Rethinking Assignor Estoppel
Thursday, March 24, 2016
5:30 P.M. RECEPTION
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Mark Lemley is the William H. Neukom Professor of Law at Stanford Law School and the Director of the Stanford Program in Law, Science and Technology. He teaches intellectual property, computer and internet law, patent law, trademark law, antitrust, and remedies.
Professor Lemley is the author of seven books (most in multiple editions) and 146 articles on these and related subjects, including the two-volume treatise IP and Antitrust. His works have been cited more than 200 times by courts, including 11 United States Supreme Court opinions, and more than 13,000 times in books and law review articles, making him one of the five most cited legal scholars of all time. He has published nine of the 100 most-cited law review articles of the last 20 years, more than any other scholar, and a 2012 empirical study named him the most relevant law professor in the country.
His articles have appeared in 22 of the top 25 law reviews and in multiple peer-reviewed and specialty journals. They have been reprinted throughout the world and translated into Chinese, Japanese, Korean, Spanish, Italian, and Danish. He has taught intellectual property law to federal and state judges at numerous Federal Judicial Center and ABA programs, has testified seven times before Congress, and has filed numerous amicus briefs before the U.S. Supreme Court, the California Supreme Court, and the Federal Circuit courts of appeals.
Professor Lemley clerked for Judge Dorothy Nelson on the United States Court of Appeals for the Ninth Circuit. He is a founding partner of Durie Tangri LLP, litigating and counseling clients in all areas of intellectual property, antitrust, and internet law. He also is a founder and board member of Lex Machina, Inc., a startup company providing data and analytics regarding IP disputes to law firms, companies, courts, and policymakers.
In his spare time, he enjoys cooking, travel, yoga, and feeding his addiction to video games (at this writing, Witcher 3: Wild Hunt).
Rethinking Assignor Estoppel
As patents have become increasingly important in society, we have focused more attention on the problem of bad patents. The Supreme Court and the Federal Circuit have repeatedly emphasized the public interest in testing the validity of patents, weeding out patents that should not have been issued. And Congress has created a number of new mechanisms to make it quicker and easier to identify and eliminate invalid patents.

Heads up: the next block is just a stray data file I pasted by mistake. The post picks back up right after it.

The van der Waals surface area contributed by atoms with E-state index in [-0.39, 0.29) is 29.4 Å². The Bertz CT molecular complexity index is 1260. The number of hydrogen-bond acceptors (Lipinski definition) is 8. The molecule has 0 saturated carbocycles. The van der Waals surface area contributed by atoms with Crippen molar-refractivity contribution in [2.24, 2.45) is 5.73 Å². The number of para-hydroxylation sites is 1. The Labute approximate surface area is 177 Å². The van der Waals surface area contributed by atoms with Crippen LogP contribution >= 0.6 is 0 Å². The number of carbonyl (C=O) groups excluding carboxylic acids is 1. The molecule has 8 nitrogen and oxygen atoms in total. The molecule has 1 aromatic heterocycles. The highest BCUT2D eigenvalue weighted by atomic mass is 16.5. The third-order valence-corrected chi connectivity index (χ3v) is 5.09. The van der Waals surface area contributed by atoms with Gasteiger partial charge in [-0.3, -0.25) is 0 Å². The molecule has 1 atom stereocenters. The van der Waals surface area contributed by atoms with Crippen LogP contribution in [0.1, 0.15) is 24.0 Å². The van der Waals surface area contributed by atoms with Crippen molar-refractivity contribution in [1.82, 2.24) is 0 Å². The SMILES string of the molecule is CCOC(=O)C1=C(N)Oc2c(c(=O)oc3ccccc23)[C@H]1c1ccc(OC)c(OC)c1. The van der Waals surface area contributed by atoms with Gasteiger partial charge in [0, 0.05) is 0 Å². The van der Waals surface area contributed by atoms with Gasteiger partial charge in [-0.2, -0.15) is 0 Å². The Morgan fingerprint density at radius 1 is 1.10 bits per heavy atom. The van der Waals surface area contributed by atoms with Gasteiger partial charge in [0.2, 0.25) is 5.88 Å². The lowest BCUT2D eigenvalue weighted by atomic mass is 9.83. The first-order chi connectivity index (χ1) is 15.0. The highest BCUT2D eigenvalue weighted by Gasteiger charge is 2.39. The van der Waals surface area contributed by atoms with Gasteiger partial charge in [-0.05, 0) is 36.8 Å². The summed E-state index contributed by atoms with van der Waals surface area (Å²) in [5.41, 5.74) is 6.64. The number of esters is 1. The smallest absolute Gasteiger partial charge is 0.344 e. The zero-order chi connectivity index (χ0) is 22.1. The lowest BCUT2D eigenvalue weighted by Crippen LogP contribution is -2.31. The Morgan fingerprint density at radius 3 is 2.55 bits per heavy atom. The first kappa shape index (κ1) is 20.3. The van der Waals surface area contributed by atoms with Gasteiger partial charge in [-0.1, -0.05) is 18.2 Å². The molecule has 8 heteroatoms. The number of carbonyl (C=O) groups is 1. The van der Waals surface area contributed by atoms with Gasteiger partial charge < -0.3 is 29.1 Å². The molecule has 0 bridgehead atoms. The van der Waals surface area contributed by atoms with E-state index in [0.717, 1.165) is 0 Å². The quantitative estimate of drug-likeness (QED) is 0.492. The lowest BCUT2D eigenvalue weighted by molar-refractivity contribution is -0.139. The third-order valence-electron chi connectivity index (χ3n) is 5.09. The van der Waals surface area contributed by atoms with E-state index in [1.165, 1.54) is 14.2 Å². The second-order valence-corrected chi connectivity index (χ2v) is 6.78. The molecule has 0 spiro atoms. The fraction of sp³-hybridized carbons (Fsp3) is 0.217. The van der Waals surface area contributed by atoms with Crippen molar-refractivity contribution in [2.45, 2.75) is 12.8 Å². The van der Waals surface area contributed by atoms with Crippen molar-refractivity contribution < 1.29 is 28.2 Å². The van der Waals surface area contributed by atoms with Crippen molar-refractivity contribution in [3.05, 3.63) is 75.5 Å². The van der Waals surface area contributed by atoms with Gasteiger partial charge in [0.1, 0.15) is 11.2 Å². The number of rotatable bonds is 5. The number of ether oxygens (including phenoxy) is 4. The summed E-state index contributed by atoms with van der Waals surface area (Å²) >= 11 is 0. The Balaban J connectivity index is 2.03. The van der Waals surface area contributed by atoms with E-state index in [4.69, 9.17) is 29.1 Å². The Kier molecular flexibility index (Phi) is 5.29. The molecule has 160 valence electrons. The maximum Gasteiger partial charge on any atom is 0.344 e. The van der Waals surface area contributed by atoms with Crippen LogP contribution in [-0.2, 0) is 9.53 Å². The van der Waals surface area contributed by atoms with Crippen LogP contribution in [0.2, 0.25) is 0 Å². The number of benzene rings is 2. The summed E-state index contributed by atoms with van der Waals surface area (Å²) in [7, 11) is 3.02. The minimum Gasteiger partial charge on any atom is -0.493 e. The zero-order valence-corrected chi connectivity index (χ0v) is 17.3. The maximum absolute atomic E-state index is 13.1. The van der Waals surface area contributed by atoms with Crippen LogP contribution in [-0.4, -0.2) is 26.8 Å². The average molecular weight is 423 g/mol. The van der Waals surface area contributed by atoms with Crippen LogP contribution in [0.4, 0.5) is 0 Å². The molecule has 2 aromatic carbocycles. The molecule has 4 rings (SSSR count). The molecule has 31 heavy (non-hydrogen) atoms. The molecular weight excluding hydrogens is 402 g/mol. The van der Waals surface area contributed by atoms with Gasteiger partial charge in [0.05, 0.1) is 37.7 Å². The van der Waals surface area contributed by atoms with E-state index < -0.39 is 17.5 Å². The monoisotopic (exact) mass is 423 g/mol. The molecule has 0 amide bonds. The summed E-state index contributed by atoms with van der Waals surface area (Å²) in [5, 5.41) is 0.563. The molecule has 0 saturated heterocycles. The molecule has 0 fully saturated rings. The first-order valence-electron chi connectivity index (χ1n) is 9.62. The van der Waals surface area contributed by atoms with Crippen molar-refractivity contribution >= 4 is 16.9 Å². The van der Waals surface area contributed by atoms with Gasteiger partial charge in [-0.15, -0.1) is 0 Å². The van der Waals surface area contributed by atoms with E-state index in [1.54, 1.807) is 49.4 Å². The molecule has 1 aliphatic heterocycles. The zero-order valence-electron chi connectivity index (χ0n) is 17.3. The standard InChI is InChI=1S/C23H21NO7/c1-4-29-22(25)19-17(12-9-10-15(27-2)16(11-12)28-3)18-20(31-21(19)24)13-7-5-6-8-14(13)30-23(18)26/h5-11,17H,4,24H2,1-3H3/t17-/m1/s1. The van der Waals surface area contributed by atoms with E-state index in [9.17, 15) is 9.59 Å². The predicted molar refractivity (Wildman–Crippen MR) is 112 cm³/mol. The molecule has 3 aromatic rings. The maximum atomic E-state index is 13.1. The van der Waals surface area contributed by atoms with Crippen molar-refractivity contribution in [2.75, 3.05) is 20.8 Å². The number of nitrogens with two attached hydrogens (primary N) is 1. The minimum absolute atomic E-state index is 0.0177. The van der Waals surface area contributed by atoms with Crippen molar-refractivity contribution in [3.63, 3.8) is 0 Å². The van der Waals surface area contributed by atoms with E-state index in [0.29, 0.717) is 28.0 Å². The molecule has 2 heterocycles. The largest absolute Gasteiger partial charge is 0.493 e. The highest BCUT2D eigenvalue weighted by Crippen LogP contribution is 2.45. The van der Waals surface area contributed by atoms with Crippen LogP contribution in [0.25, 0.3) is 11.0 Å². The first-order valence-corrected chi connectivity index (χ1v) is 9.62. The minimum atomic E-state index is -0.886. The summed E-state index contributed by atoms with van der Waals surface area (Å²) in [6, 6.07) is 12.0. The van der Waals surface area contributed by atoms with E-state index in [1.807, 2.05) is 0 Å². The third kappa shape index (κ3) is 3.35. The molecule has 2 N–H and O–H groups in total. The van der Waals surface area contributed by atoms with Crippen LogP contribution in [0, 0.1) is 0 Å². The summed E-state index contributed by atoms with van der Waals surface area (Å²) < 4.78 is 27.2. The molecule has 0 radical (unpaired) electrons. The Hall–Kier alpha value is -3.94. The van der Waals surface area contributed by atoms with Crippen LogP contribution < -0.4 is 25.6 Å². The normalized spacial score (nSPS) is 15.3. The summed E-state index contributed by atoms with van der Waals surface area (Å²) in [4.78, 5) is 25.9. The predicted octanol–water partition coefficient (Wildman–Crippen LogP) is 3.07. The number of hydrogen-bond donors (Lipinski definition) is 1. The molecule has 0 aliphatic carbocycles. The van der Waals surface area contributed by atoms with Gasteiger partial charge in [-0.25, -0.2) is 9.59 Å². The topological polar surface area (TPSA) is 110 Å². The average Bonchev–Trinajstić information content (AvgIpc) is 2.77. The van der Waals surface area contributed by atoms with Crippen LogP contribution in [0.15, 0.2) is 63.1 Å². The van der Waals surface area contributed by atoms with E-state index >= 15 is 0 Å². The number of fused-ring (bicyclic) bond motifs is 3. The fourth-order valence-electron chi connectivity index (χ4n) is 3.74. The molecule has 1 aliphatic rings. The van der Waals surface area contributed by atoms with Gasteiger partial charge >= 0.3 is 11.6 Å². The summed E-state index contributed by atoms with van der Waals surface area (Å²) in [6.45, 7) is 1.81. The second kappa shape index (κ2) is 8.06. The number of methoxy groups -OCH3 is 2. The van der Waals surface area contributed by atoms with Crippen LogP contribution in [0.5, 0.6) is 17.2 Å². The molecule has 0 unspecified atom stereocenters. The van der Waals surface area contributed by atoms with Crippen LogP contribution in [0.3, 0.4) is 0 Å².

But there is one important group of people the law systematically prevents from challenging bad patents. Curiously, it is the very group who may have the most insight into the problems with the patent: the inventors themselves. The century-old doctrine of assignor estoppel precludes inventors who file patent applications from later challenging the validity or enforceability of the patents they receive. The stated rationale for assignor estoppel is that it would be unfair to allow the inventor to benefit from obtaining a patent and later change her tune and attack the patent when it benefits her to do so. But the Federal Circuit has expanded the doctrine in a variety of dimensions and applied it even when the benefit to the inventor is illusory. Further, the doctrine misunderstands the role of inventor-employees in the modern world. And it interferes substantially with the goals of both employee mobility and the assessment of patent validity.
It is time to rethink the doctrine of assignor estoppel. The doctrine in its current expanded form is out of touch with the realities of both modern inventing and modern patent law, and it interferes with both the invalidation of bad patents and the goal of employee mobility. I explore whether the doctrine can and should be saved in a more limited form.
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